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J Biol Chem. 2011 Jun 24;286(25):22262-74. doi: 10.1074/jbc.M110.202937. Epub 2011 Apr 28.

Structural and morphological characterization of aggregated species of α-synuclein induced by docosahexaenoic acid.

Author information

1
Centro di Ricerca Interdipartimentale per Biotecnologie Innovative (Biotechnology Centre), University of Padova, Viale G. Colombo 3, 35121 Padova, Italy.

Abstract

The interaction of brain lipids with α-synuclein may play an important role in the pathogenesis of Parkinson disease (PD). Docosahexaenoic acid (DHA) is an abundant fatty acid of neuronal membranes, and it is presents at high levels in brain areas with α-synuclein inclusions of patients with PD. In animal models, an increase of DHA content in the brain induces α-synuclein oligomer formation in vivo. However, it is not clear whether these oligomeric species are the precursors of the larger aggregates found in Lewy bodies of post-mortem PD brains. To characterize these species and to define the role of fatty acids in amyloid formation, we investigated the aggregation process of α-synuclein in the presence of DHA. We found that DHA readily promotes α-synuclein aggregation and that the morphology of these aggregates is dependent on the ratio between the protein and DHA. In the presence of a molar ratio protein/DHA of 1:10, amyloid-like fibrils are formed. These fibrils are morphologically different from those formed by α-synuclein alone and have a less packed structure. At a protein/DHA molar ratio of 1:50, we observe the formation of stable oligomers. Moreover, chemical modifications, methionine oxidations, and protein-lipid adduct formations are induced by increasing concentrations of DHA. The extent of these modifications defines the structure and the stability of aggregates. We also show that α-synuclein oligomers are more toxic if generated in the presence of DHA in dopaminergic neuronal cell lines, suggesting that these species might be important in the neurodegenerative process associated with PD.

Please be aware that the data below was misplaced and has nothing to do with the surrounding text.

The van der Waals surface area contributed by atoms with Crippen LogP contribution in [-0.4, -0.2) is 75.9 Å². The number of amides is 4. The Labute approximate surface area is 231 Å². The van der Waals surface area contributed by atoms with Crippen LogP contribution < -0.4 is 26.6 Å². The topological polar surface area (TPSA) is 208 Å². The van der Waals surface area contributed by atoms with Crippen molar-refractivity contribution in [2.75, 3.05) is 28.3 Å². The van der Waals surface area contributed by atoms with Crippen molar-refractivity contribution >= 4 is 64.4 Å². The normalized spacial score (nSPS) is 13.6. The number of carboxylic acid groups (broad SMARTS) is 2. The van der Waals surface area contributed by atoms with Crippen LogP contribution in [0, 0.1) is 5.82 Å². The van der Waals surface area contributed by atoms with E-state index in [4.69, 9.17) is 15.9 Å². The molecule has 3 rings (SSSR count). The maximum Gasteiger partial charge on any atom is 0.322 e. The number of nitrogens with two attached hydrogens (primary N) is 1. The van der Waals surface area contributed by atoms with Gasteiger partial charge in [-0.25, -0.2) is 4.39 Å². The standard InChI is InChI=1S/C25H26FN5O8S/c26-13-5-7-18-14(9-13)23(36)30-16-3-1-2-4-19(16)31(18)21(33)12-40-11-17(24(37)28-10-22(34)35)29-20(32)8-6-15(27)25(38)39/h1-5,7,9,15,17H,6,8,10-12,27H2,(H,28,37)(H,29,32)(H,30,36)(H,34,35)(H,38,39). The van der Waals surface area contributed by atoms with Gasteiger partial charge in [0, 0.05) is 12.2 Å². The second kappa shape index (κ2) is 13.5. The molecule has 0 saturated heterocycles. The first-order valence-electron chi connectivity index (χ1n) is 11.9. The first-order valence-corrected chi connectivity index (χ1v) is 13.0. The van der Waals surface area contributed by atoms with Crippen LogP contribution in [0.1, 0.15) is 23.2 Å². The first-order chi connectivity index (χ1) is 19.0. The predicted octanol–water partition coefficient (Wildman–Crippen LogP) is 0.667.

PMID:
21527634
PMCID:
PMC3121372
DOI:
10.1074/jbc.M110.202937
[Indexed for MEDLINE]
Free PMC Article

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